Larsen-Led Bill Aims to Boost Young Americans’ Access to U.S. Manufacturing Jobs

Feb 15, 2017 Issues: Education

WASHINGTON, D.C.— Rep. Rick Larsen (WA-02) has introduced legislation to help students access good-paying American manufacturing jobs by creating partnerships between high schools, community colleges, and state apprenticeships.

“By preparing students to immediately succeed in manufacturing and other STEM careers, this bill is a win-win-win for job seekers, the manufacturing sector, and the U.S. economy,” Larsen said.

There are as many as 25,000 unfilled science, technology, engineering and mathematics jobs in Washington state, according to the Boston Consulting Group.  And, according to the Department of Labor, workers who complete apprenticeships earn $50,000 annually on average. Larsen’s Youth Access to American Jobs Act would support students starting in high school, through an associate’s degree and into an apprenticeship – helping them become job-ready quickly and effectively.

The legislation has garnered support from organizations including the Washington Association for Career and Technical Education and SkillsUSA.

"Connecting STEM with industry skills delivered in quality Career and Technical Education programs help students gain the education and skills that are in such high demand by all industries,” said Tim Knue, executive director of the Washington Association for Career and Technical Education. “This benefits both our national economy and the future success of our youth. It is truly my hope that Congress will pass this bill to make these types of opportunities for more students.”

“SkillsUSA supports the Youth Access to American Jobs Act,” said Timothy Lawrence, executive director of SkillsUSA, a national organization that works to improve the country’s skilled workforce. “More students need access to STEM education pathways into manufacturing jobs. The Youth Access to American Jobs Act will create pathways to engage students and facilitate partnerships between schools and apprenticeship programs to make sure the skills learned directly relate to workforce needs. This bill builds a direct connection between high school students and good paying jobs.”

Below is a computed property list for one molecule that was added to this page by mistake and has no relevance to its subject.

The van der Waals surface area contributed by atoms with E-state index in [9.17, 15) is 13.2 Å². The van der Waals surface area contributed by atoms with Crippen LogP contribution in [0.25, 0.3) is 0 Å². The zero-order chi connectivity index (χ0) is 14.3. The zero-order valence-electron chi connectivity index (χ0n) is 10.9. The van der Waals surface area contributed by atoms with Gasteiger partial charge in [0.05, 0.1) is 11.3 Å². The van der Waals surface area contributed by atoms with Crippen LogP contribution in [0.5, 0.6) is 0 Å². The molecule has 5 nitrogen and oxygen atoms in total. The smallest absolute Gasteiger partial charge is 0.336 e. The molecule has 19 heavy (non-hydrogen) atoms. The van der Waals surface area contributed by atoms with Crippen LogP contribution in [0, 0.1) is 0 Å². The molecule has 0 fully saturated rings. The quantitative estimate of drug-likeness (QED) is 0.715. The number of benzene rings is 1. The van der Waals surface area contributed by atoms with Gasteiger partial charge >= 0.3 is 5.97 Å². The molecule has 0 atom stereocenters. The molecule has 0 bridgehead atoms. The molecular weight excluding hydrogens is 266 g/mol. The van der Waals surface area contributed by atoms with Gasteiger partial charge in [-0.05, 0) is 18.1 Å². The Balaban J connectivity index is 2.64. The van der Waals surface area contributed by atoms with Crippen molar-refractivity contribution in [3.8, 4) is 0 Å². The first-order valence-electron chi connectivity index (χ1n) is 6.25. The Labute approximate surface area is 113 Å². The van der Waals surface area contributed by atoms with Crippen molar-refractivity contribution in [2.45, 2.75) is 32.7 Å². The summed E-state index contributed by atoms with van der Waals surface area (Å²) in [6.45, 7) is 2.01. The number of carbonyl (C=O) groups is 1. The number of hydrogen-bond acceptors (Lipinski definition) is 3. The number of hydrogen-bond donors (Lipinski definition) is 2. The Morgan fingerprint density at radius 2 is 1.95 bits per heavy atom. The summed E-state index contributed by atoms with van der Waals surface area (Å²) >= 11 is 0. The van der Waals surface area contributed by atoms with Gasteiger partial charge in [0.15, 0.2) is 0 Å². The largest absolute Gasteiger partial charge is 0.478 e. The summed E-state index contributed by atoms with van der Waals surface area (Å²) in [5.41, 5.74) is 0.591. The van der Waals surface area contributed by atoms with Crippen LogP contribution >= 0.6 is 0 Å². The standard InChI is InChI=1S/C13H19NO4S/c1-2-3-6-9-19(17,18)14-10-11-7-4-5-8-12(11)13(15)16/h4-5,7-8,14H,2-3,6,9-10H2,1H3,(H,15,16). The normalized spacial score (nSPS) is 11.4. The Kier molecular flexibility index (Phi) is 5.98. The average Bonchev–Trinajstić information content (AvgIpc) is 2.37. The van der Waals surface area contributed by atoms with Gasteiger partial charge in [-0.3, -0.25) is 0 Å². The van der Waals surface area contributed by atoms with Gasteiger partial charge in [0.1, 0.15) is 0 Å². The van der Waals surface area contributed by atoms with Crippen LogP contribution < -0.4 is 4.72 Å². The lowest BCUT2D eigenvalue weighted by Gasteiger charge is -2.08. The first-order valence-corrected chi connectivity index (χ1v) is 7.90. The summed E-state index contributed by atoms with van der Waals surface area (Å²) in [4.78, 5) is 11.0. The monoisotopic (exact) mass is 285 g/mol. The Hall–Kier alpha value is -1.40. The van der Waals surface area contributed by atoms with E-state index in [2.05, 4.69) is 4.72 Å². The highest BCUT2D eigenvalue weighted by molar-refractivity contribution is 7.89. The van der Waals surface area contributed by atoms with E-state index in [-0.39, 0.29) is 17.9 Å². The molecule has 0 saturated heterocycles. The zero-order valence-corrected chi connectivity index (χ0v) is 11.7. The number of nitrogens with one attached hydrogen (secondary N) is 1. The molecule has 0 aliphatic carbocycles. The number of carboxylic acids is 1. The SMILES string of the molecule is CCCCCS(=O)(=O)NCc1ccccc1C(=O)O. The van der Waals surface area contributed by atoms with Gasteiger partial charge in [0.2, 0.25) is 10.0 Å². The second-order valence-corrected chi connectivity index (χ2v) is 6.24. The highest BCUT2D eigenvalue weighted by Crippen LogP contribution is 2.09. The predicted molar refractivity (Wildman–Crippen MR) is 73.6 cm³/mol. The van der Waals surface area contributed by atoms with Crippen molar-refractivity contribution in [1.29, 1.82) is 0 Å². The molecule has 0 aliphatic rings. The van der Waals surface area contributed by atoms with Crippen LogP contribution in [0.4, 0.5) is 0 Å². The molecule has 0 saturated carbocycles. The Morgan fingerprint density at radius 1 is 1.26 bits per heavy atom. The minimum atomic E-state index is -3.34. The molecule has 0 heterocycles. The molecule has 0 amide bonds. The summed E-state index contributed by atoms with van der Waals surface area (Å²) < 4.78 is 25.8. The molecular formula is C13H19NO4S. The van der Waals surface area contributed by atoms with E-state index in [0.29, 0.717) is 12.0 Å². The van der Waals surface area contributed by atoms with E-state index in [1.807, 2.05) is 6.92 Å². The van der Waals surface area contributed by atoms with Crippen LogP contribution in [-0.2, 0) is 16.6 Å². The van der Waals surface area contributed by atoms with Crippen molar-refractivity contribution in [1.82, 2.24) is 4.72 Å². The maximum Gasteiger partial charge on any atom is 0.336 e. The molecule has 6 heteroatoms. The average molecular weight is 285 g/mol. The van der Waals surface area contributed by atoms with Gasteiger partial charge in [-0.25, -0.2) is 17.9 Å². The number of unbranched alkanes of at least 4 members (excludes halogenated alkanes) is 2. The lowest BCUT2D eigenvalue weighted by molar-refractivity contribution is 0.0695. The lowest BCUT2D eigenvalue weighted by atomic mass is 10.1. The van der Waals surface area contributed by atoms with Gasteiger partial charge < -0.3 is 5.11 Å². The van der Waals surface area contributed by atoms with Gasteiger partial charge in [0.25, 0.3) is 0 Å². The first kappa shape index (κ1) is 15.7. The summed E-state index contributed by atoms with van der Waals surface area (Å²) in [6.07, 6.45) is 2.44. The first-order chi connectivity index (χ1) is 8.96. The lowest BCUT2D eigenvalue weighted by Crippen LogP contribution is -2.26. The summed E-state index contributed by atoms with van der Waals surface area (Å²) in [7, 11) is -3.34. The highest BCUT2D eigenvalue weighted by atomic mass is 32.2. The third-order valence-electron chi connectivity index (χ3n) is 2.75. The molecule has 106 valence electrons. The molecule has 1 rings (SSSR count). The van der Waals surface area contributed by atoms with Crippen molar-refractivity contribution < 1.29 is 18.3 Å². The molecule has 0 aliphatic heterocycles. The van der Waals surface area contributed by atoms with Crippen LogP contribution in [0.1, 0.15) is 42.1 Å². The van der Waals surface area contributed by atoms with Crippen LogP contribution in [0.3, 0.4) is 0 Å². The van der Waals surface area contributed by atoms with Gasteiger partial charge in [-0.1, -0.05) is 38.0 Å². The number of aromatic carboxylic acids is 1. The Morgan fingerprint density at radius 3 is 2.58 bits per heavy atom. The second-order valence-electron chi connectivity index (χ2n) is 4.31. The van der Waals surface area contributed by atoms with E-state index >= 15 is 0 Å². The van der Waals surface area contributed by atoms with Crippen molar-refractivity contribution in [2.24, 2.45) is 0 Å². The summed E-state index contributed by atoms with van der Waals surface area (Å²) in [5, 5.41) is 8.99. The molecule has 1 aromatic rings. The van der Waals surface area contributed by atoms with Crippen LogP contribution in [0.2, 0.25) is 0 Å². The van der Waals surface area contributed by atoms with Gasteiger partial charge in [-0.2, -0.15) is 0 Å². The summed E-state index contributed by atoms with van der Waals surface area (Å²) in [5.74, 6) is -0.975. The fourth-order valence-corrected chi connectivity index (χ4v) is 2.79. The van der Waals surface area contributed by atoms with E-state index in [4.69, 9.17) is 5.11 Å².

Original cosponsors include: Reps. Tonko (NY-20), Norton (DC-at-large), Adam Smith (WA-09), Khanna (CA-17), Mike Thompson (CA-05), Garamendi (CA-03) , Swalwell (CA-15), Kilmer (WA-06), Tim Ryan (OH-13), Keating (MA-09), Speier (CA-14), Kaptur (OH-09), Grijalva (AZ-03), Chu (CA-23), Vargas (CA-51), Velazqeuz (NY-07), Pocan (WI-02), Langevin (RI-02), McNerney (CA-09), Slaughter (NY-25), Shea-Porter (NH-01), Titus (NV-01), DeSaulnier (CA-11), Etsy (CT-05), Nolan (MN-08), Jayapal (WA-07), Eshoo (CA-18), Heck (WA-10), Kuster (NH-02), DelBene (WA-01), Castor (FL-14) and Hastings (FL-20).

Larsen first introduced the bill in the 2015 and has consistently been a proponent for STEM education.

Last year, he launched the Congressional App Challenge in Washington’s Second Congressional District – an opportunity for students to learn key computer science skills by creating their own original applications for a local competition.

Full text of the bill is available HERE.

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